for a physical CD, send $10 via paypal to firstname.lastname@example.org or email Damodar Das (DD@DamodarDas.com) with your mailing address.
Background on the Band
A full-time jazz and freelance guitarist named Dennis Winge was living in the NYC area and played with musicians from bands such as BIlly Joel, Stan Getz, Paul Simon, James Taylor, Tony Bennett, Herbie Hancock. In 2010 he discovered ‘bhakti’ (devotional) yoga and began playing as a sideman at Kripalu, Omega, Ananda Ashram, etc. and was given the spiritual name Damodar Das (“servant of God”).
Now 5 years later he lives in the Finger Lakes area of New York and leads weekly and monthly kirtans throughout the area. Damodar Das has released the debut CD of his electric kirtan band “Mantra Magic.” The CD, entitled “Ancient Nectar, Modern Vessel,” draws upon his extensive background in jazz, rock, reggae, funk as well as his love of devotional singing and his studies with teacher from the American Sanskrit Institute.
Mantra Magic also features vocalists Umaa, Sagara Mati, Ithaca bassist “Dr. K” Paul Kempkes, and percussionists Cliff Hackford, Michael Wellen, and Prem Katz.
According to Gary Goldberg, the ubiquitous spiritual DJ of chant music from “In the Spirit Radio” at WRPI in Troy NY, the band is “a fun, creative style of call-and-response sacred chanting infused with elements of jazz, funk, reggae, blues and Indian raga, masterfully crafted by professional New York musicians.”
The CD “Ancient Nectar, Modern Vessel” is nearly 80-minutes of high-energy, fun-filled mantra magic!
“Mantra Magic” is a world-music blend of Eastern and Western instruments that feature ancient sacred mantras in a modern setting. The band’s concerts are a spiritual experience in which uplifting music is infused with healing vibrations of the ancient language of Sanskrit, which was designed to harmonize with and energize the body on the physical and astral planes. The full 5-piece band instrumentation is tabla, guitar, acoustic bass, harmonium and 3 voices (one male, two female).
The lyrics celebrate the Divine, but “Mantra Magic” is not a “religious” band. In fact, its members honor all religions, and consider their music to be “omni-faith;” that is, open to all faiths and religious inclinations. Seamlessly fusing Western influences of jazz, rock, blues, and reggae with Eastern sounds of the tabla and the Hindu tradition of ‘kirtan’ or call-and-response sacred chanting, “Mantra Magic” also utilizes lyrics in English that reaffirm the Divine nature of all human beings in a relaxed, non-offensive way (such as “Om We are Divine Love” and “Beacon of Light.”)
The founder of the ban d is Damodar Das (spiritual name for Dennis Winge), a full-time New York City jazz and studio guitarist for over 10 years. He fell in love with kirtan (call-and-response Sanskrit chanting) in early 2010 and has rapidly learned much about the sacred practice. He took a week-long intensive course with Durga Das (David Newman) at Omega in Spring 2010 in which he learned how to lead kirtan as well as memorized many of the Vedic prayers as well as the 40 -verse Hanuman Chalisa. In Fall 2010 he was initiated into Kriya Yoga by Shibendu Lahiri, great grandson of Lahiri Mahashay.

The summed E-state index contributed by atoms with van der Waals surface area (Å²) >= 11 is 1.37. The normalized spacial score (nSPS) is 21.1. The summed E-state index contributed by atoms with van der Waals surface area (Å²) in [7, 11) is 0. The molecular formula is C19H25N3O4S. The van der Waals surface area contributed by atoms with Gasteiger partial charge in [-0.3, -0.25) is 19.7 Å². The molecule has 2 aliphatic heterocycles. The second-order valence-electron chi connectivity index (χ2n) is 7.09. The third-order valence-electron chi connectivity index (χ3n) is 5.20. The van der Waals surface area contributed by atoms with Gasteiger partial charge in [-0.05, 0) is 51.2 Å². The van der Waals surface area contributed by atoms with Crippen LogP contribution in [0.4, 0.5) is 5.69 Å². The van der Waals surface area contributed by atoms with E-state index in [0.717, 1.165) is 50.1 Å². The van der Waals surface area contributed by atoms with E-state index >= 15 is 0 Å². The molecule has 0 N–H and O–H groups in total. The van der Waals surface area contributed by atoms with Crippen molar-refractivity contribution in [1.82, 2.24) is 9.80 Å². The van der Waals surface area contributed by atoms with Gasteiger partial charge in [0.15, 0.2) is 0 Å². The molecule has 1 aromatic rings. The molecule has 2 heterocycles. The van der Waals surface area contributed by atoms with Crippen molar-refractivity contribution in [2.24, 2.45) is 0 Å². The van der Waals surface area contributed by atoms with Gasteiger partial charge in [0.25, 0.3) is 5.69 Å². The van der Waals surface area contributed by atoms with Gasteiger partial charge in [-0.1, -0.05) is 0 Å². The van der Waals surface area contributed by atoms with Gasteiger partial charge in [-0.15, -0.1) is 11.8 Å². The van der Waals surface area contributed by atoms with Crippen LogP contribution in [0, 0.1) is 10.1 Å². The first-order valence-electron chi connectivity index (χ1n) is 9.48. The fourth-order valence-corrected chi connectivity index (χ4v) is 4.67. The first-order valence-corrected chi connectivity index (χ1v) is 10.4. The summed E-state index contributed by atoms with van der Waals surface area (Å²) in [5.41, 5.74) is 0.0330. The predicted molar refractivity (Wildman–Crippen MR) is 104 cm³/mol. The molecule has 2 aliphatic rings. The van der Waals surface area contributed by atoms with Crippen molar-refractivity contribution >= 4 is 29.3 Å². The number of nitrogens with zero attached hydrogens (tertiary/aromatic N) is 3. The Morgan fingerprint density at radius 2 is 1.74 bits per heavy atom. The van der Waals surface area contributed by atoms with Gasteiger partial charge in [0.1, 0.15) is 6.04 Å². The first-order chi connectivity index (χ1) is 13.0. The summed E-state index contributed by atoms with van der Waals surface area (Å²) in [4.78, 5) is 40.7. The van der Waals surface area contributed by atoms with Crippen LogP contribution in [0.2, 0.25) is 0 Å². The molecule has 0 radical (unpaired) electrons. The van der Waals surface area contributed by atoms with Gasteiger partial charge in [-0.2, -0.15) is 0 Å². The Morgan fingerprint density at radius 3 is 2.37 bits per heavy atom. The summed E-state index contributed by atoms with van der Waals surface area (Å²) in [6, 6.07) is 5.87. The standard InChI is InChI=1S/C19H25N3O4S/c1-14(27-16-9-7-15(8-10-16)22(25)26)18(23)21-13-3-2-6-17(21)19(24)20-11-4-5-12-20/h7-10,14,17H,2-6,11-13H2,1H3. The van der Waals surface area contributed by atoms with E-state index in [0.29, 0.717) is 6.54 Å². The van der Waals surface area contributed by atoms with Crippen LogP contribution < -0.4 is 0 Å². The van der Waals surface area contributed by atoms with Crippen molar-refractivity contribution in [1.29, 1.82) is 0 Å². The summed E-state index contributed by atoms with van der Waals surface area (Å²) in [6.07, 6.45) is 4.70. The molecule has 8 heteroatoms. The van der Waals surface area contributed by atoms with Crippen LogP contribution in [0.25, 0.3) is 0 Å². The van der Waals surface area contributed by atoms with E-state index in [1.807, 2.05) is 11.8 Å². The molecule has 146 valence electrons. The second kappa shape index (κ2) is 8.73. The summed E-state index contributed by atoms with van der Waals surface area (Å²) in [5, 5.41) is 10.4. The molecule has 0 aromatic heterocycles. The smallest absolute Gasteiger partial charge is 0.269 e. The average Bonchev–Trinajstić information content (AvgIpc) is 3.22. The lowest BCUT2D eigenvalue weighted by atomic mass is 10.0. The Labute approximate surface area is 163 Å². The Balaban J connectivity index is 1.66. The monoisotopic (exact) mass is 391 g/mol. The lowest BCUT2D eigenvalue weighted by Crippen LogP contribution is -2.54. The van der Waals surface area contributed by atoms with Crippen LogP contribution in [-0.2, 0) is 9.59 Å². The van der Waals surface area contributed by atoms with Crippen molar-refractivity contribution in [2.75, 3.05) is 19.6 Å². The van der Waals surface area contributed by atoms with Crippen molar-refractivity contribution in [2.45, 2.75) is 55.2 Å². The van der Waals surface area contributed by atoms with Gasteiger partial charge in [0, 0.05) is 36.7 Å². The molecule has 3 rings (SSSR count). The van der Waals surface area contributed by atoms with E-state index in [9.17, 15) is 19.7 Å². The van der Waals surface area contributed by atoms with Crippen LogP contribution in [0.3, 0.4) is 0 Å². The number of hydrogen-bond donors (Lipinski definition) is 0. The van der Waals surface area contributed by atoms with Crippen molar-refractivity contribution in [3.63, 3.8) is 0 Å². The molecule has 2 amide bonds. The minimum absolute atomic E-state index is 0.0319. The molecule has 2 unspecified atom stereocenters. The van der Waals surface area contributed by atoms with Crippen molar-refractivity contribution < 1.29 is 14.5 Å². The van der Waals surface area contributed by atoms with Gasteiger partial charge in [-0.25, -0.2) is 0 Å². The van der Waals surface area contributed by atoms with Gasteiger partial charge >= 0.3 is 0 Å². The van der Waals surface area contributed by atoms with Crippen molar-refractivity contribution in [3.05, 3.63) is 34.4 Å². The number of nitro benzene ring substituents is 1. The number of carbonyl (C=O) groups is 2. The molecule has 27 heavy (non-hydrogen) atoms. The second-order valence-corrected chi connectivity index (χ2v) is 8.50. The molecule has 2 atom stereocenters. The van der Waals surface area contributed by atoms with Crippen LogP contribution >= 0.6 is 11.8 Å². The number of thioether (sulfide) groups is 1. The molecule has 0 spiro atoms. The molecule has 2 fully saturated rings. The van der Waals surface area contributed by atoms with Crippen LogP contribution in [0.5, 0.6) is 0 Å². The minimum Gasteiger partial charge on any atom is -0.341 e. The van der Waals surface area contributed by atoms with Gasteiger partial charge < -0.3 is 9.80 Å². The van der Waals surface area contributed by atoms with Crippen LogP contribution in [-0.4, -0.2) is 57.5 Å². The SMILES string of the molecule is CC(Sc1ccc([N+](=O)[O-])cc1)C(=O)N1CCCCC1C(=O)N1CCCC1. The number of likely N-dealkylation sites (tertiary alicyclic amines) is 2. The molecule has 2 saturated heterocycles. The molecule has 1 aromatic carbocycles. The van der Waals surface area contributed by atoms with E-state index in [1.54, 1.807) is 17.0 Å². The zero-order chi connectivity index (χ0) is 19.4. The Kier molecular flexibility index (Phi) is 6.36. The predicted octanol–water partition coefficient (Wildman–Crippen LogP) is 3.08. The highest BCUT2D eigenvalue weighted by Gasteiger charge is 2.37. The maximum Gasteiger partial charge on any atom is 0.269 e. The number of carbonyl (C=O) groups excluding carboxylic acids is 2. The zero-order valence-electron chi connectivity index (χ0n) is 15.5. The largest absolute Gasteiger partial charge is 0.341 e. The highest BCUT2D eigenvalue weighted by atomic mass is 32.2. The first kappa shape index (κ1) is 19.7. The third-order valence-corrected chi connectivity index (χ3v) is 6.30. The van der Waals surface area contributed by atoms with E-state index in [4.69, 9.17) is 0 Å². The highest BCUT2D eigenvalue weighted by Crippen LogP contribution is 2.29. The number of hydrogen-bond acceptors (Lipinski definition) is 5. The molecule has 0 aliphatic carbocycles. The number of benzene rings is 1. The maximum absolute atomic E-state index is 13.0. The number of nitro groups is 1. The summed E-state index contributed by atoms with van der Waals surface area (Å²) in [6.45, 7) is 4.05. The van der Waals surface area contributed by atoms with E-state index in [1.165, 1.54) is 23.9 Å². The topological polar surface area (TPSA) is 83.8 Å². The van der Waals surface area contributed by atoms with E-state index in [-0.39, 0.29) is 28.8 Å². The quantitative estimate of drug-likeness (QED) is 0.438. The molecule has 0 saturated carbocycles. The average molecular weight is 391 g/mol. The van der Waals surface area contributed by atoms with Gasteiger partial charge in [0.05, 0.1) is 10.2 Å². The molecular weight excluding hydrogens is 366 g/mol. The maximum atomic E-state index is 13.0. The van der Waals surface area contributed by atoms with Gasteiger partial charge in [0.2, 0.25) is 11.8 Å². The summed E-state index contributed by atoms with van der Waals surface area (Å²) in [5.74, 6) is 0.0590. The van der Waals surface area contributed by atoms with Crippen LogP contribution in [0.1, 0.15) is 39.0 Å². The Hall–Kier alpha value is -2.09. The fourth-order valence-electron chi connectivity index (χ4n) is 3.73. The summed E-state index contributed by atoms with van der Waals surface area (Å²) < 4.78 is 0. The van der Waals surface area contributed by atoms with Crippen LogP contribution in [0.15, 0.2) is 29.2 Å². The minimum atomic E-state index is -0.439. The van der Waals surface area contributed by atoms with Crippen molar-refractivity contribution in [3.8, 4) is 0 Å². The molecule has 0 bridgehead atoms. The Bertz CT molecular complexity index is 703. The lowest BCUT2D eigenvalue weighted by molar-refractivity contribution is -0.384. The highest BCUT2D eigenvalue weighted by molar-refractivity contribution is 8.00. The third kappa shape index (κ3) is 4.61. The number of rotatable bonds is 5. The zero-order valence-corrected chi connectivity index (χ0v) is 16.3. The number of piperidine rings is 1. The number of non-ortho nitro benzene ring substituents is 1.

In 2011, Damodar Das completed a 30-hour training course with American Sanskrit Institute teacher Jo Brill, in which he learned to read ‘Devanagari’ (Sanskrit script) as well as understand and appreciate the nuances of Sanskrit poetry. Winge began experimenting with combining his extensive jazz and blues background with the sacred sounds of Sanskrit in his kirtans, and was gradually led to explore them with tabla, acoustic bass, and 2 female vocalists, which ultimately became “Mantra Magic.”
Sanskrit is not just a language. It is a power. ‘Its very alphabet is a mantra, a sound or phrase of spiritual significance and power’ observes Dr. Judith Tyberg. ‘The language is constructed in harmonious relation with the very truths of existence, hence its power of illumination. Sanskrit grammarians hold that every word or sound has a power. This intrinsic power can always convey the sense that is inseparably related to the sound… In the sacred Sanskrit scriptures this power was not only intuitively expressed but consciously wielded. And the power was not only of the human mind but of the Spirit.’
Sceptical minds may dismiss this as an offshoot of an enamoured Western mind or else view it narrowly in the light of superstitious beliefs, but it is only when one separates each thread which weaves together the intricate web of Sanskrit that one can fully comprehend the power it possesses.
Sanskrit has grown and developed not only as a means of communication but out of a search for the true and the real. Its entire literature and indeed its vocabulary vibrate and pulsate with the many dimensions of this endeavor. In fact, it is commonly held that ‘Sanskrit has more words for the Divine and more precise terms for deepening consciousness and meditative experiences than any other language’ says Dr. Vyas Houston, who continues ‘Ultimately ther is just one reason for our being here: to know who we are. And so long as one is engaged in the study of Sanskrit, the truth is unavoidable.’
Says Sri Aurobindo, ‘Every one of its vowels and consonants has a particular and inalienable force, which exists by the nature of things and not by development or human choice. These are the fundamental sounds which…constitute the essence of mantra itself.’
(from “The Wonder that is Sanskrit” by Sampad & Vijay)